She is young and she is ready to throw it all away. She is tired of the dysfunction and heartache that has followed her all of her young life. Drugs no longer appease her and love has always eluded her. In her desperation, she quietly makes plans to take her own life the very next day. Her grandmother reads her despair and begs her to attend church that evening but church is the last place she wants to be. “All those happy people don’t have any problems,” she tells her. “They think they know all the answers and they don’t know anything. They don’t know anything about me or my life and nobody is like me there.” Her grandmother’s persistence pays off, however, and reluctantly the girl agrees to go. Little did Lacey Mosley know that she had a divine appointment that night and that God would meet her right at her need. Lacey was one of the fortunate ones but what about those youths who refuse to enter the doors of their local sanctuary because they believe that “nobody is like me there?” Who will minister to those that the traditional church cannot reach because they either dislike organized religion or have been burned or judged by it? Who can relate to those who have fallen so deep into the cracks of sin that they deem the church incapable of understanding them? To whom will this lost generation give the right to speak to their circumstance? Modern times are raising up a generation of Christian leaders who are meeting these young people where they are at. The presentation may be changing but the Word is not and the “who” that God is sending is a group of five people who call themselves The Whosoevers.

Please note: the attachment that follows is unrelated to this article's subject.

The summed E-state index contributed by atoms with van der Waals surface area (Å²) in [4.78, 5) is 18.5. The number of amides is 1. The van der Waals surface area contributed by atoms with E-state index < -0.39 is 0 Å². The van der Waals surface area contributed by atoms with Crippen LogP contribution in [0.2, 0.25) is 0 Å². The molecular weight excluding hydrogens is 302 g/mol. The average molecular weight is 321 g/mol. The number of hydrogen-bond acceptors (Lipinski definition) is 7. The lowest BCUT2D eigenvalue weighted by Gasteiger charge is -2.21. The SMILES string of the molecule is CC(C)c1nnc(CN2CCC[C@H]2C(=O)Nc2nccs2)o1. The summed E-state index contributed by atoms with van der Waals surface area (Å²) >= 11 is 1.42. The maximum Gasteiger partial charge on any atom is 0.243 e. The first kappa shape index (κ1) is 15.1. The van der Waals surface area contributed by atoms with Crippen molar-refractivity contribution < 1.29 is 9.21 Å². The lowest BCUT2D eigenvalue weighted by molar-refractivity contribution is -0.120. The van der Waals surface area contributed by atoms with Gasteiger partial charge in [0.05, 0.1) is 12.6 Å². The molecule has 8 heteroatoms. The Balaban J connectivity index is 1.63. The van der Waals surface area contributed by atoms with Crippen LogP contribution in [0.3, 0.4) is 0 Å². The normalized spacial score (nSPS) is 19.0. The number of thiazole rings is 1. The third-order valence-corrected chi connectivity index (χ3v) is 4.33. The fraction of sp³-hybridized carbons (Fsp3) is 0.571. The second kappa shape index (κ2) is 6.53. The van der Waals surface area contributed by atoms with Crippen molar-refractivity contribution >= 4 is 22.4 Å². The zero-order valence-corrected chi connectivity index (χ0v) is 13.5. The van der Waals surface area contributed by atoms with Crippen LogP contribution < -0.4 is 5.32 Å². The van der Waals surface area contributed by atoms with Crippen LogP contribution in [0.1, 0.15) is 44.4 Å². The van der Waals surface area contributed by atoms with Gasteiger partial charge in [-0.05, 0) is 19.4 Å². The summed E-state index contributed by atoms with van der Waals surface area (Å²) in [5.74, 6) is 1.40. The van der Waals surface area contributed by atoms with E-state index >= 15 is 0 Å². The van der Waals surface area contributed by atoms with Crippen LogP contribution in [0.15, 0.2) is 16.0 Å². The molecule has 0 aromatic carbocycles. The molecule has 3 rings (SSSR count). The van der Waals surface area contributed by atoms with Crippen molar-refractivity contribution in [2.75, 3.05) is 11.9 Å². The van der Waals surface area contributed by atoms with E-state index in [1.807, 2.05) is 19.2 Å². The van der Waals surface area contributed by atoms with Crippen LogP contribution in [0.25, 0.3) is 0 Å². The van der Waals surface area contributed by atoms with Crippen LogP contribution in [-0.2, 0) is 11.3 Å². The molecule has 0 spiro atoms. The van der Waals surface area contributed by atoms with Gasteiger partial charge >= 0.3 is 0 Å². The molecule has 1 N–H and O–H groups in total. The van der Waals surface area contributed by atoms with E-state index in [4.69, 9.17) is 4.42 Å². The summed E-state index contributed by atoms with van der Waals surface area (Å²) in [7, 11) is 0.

Formed in 2008, The Whosoevers are comprised of Sonny Sandoval from the popular Christian metal band P.O.D., Ryan Ries, known for his work in action sports and underground music industries, Lacey Mosley singer of Flyleaf, freestyle motocross aerialist Ronnie Faisst and Brian”Head” Welch, former guitarist of the nu metal band Korn. Each of these members has a story to share about their own addictions and self-destructive behavior. Their urgency is to reach the youth that are beyond the grasp of the church via concerts and personal testimonies. Their name is taken from John 3:16, “For God so loved the world, that He gave his only begotten Son, that whosoever believeth in him should not perish, but have everlasting life.” To understand their Life is to understand the struggles that brought them to where they are at. Their fame and notoriety no doubt draw their audiences and their “worldly” appearance cinch their relatability, but in the end it is their humble testimonies and their willingness to be transparent and accessible that strike a chord in the hearts of the youth they speak to all around the world.